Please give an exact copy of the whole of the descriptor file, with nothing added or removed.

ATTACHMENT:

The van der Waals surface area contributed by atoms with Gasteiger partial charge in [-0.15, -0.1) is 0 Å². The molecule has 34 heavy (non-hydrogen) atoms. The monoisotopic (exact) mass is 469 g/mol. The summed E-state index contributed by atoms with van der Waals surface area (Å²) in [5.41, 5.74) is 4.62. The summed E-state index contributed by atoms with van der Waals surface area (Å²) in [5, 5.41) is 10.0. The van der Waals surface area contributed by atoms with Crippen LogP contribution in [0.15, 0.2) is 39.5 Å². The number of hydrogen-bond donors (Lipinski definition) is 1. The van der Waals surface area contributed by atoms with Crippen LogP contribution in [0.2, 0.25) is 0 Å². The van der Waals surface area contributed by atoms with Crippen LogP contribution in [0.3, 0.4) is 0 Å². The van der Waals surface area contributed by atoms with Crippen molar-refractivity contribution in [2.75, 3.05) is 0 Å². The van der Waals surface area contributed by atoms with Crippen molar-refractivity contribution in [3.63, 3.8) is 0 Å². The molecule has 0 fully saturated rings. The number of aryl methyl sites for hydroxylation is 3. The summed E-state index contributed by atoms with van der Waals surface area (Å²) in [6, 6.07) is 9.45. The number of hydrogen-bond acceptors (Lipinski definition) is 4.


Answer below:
The van der Waals surface area contributed by atoms with Gasteiger partial charge in [-0.15, -0.1) is 0 Å². The molecule has 34 heavy (non-hydrogen) atoms. The monoisotopic (exact) mass is 469 g/mol. The summed E-state index contributed by atoms with van der Waals surface area (Å²) in [5.41, 5.74) is 4.62. The summed E-state index contributed by atoms with van der Waals surface area (Å²) in [5, 5.41) is 10.0. The van der Waals surface area contributed by atoms with Crippen LogP contribution in [0.15, 0.2) is 39.5 Å². The number of hydrogen-bond donors (Lipinski definition) is 1. The van der Waals surface area contributed by atoms with Crippen LogP contribution in [0.2, 0.25) is 0 Å². The van der Waals surface area contributed by atoms with Crippen LogP contribution in [0.3, 0.4) is 0 Å². The van der Waals surface area contributed by atoms with Crippen molar-refractivity contribution in [2.75, 3.05) is 0 Å². The van der Waals surface area contributed by atoms with Crippen molar-refractivity contribution in [3.63, 3.8) is 0 Å². The molecule has 0 fully saturated rings. The number of aryl methyl sites for hydroxylation is 3. The summed E-state index contributed by atoms with van der Waals surface area (Å²) in [6, 6.07) is 9.45. The number of hydrogen-bond acceptors (Lipinski definition) is 4.